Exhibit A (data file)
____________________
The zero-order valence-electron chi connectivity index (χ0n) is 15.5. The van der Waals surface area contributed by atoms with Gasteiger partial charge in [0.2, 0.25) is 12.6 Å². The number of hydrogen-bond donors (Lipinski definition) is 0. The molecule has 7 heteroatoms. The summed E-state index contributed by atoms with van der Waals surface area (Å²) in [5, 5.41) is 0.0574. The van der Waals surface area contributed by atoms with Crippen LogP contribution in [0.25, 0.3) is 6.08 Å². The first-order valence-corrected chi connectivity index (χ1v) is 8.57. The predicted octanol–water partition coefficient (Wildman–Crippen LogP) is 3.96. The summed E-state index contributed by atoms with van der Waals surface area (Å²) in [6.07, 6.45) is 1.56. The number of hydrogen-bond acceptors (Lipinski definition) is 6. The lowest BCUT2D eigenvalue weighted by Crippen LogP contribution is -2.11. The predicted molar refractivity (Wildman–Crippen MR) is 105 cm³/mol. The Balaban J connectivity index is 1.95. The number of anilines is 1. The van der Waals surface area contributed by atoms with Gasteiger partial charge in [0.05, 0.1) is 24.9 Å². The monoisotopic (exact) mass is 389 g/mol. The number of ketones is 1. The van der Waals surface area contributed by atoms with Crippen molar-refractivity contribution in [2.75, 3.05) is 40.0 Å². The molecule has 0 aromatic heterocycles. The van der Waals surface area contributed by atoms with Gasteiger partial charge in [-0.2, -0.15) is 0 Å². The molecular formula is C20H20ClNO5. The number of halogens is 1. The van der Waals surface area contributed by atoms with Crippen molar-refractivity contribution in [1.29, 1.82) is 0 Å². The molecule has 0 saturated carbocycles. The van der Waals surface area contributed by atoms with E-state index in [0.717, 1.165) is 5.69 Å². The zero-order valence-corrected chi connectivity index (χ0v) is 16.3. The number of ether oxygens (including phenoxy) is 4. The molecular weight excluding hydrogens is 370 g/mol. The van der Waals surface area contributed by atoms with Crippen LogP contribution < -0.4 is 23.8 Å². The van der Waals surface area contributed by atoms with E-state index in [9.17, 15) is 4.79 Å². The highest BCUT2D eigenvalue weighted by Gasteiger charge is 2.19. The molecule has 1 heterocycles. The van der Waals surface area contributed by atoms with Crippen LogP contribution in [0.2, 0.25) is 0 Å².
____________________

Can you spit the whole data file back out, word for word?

The zero-order valence-electron chi connectivity index (χ0n) is 15.5. The van der Waals surface area contributed by atoms with Gasteiger partial charge in [0.2, 0.25) is 12.6 Å². The number of hydrogen-bond donors (Lipinski definition) is 0. The molecule has 7 heteroatoms. The summed E-state index contributed by atoms with van der Waals surface area (Å²) in [5, 5.41) is 0.0574. The van der Waals surface area contributed by atoms with Crippen LogP contribution in [0.25, 0.3) is 6.08 Å². The first-order valence-corrected chi connectivity index (χ1v) is 8.57. The predicted octanol–water partition coefficient (Wildman–Crippen LogP) is 3.96. The summed E-state index contributed by atoms with van der Waals surface area (Å²) in [6.07, 6.45) is 1.56. The number of hydrogen-bond acceptors (Lipinski definition) is 6. The lowest BCUT2D eigenvalue weighted by Crippen LogP contribution is -2.11. The predicted molar refractivity (Wildman–Crippen MR) is 105 cm³/mol. The Balaban J connectivity index is 1.95. The number of anilines is 1. The van der Waals surface area contributed by atoms with Gasteiger partial charge in [0.05, 0.1) is 24.9 Å². The monoisotopic (exact) mass is 389 g/mol. The number of ketones is 1. The van der Waals surface area contributed by atoms with Crippen molar-refractivity contribution in [2.75, 3.05) is 40.0 Å². The molecule has 0 aromatic heterocycles. The van der Waals surface area contributed by atoms with Gasteiger partial charge in [-0.2, -0.15) is 0 Å². The molecular formula is C20H20ClNO5. The number of halogens is 1. The van der Waals surface area contributed by atoms with Crippen molar-refractivity contribution in [1.29, 1.82) is 0 Å². The molecule has 0 saturated carbocycles. The van der Waals surface area contributed by atoms with E-state index in [0.717, 1.165) is 5.69 Å². The zero-order valence-corrected chi connectivity index (χ0v) is 16.3. The number of ether oxygens (including phenoxy) is 4. The molecular weight excluding hydrogens is 370 g/mol. The van der Waals surface area contributed by atoms with Crippen LogP contribution < -0.4 is 23.8 Å². The van der Waals surface area contributed by atoms with E-state index in [9.17, 15) is 4.79 Å². The highest BCUT2D eigenvalue weighted by Gasteiger charge is 2.19. The molecule has 1 heterocycles. The van der Waals surface area contributed by atoms with Crippen LogP contribution in [0.2, 0.25) is 0 Å².